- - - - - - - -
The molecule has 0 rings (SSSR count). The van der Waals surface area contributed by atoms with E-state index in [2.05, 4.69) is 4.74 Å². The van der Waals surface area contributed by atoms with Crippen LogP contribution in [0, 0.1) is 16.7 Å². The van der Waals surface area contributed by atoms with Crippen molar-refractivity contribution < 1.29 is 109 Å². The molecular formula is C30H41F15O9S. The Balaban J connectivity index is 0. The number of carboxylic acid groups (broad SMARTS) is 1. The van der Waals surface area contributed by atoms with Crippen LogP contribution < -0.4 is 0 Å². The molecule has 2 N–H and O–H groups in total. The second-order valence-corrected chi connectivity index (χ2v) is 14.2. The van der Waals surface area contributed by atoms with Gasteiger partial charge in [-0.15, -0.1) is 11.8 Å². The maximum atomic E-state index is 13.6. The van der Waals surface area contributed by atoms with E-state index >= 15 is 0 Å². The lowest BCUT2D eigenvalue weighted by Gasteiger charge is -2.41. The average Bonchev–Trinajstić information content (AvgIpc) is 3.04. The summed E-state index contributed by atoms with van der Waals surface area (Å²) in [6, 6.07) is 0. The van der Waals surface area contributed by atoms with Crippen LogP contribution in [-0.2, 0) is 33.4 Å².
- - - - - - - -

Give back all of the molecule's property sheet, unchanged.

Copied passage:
The molecule has 0 rings (SSSR count). The van der Waals surface area contributed by atoms with E-state index in [2.05, 4.69) is 4.74 Å². The van der Waals surface area contributed by atoms with Crippen LogP contribution in [0, 0.1) is 16.7 Å². The van der Waals surface area contributed by atoms with Crippen molar-refractivity contribution < 1.29 is 109 Å². The molecular formula is C30H41F15O9S. The Balaban J connectivity index is 0. The number of carboxylic acid groups (broad SMARTS) is 1. The van der Waals surface area contributed by atoms with Crippen LogP contribution < -0.4 is 0 Å². The molecule has 2 N–H and O–H groups in total. The second-order valence-corrected chi connectivity index (χ2v) is 14.2. The van der Waals surface area contributed by atoms with Gasteiger partial charge in [-0.15, -0.1) is 11.8 Å². The maximum atomic E-state index is 13.6. The van der Waals surface area contributed by atoms with E-state index >= 15 is 0 Å². The lowest BCUT2D eigenvalue weighted by Gasteiger charge is -2.41. The average Bonchev–Trinajstić information content (AvgIpc) is 3.04. The summed E-state index contributed by atoms with van der Waals surface area (Å²) in [6, 6.07) is 0. The van der Waals surface area contributed by atoms with Crippen LogP contribution in [-0.2, 0) is 33.4 Å².